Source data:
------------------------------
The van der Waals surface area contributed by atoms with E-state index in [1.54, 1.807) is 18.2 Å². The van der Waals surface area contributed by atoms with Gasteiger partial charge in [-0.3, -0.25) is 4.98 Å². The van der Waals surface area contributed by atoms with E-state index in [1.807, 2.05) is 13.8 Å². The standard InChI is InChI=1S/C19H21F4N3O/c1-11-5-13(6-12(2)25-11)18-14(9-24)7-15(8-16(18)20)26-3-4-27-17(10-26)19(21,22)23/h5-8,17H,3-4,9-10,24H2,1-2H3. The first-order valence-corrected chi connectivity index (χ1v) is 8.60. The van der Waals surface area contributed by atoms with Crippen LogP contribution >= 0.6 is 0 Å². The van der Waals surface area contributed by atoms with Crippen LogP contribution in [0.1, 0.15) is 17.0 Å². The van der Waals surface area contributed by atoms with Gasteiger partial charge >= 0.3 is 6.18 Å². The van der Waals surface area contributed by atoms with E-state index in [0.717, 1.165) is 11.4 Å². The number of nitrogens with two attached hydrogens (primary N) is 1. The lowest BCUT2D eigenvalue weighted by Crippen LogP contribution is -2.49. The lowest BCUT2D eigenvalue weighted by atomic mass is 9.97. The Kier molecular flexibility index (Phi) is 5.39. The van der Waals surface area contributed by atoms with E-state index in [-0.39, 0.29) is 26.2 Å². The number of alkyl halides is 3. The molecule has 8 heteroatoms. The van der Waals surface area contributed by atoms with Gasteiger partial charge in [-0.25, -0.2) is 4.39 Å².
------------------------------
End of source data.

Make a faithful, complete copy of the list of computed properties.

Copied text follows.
The van der Waals surface area contributed by atoms with E-state index in [1.54, 1.807) is 18.2 Å². The van der Waals surface area contributed by atoms with Gasteiger partial charge in [-0.3, -0.25) is 4.98 Å². The van der Waals surface area contributed by atoms with E-state index in [1.807, 2.05) is 13.8 Å². The standard InChI is InChI=1S/C19H21F4N3O/c1-11-5-13(6-12(2)25-11)18-14(9-24)7-15(8-16(18)20)26-3-4-27-17(10-26)19(21,22)23/h5-8,17H,3-4,9-10,24H2,1-2H3. The first-order valence-corrected chi connectivity index (χ1v) is 8.60. The van der Waals surface area contributed by atoms with Crippen LogP contribution >= 0.6 is 0 Å². The van der Waals surface area contributed by atoms with Crippen LogP contribution in [0.1, 0.15) is 17.0 Å². The van der Waals surface area contributed by atoms with Gasteiger partial charge >= 0.3 is 6.18 Å². The van der Waals surface area contributed by atoms with E-state index in [0.717, 1.165) is 11.4 Å². The number of nitrogens with two attached hydrogens (primary N) is 1. The lowest BCUT2D eigenvalue weighted by Crippen LogP contribution is -2.49. The lowest BCUT2D eigenvalue weighted by atomic mass is 9.97. The Kier molecular flexibility index (Phi) is 5.39. The van der Waals surface area contributed by atoms with E-state index in [-0.39, 0.29) is 26.2 Å². The number of alkyl halides is 3. The molecule has 8 heteroatoms. The van der Waals surface area contributed by atoms with Gasteiger partial charge in [-0.25, -0.2) is 4.39 Å².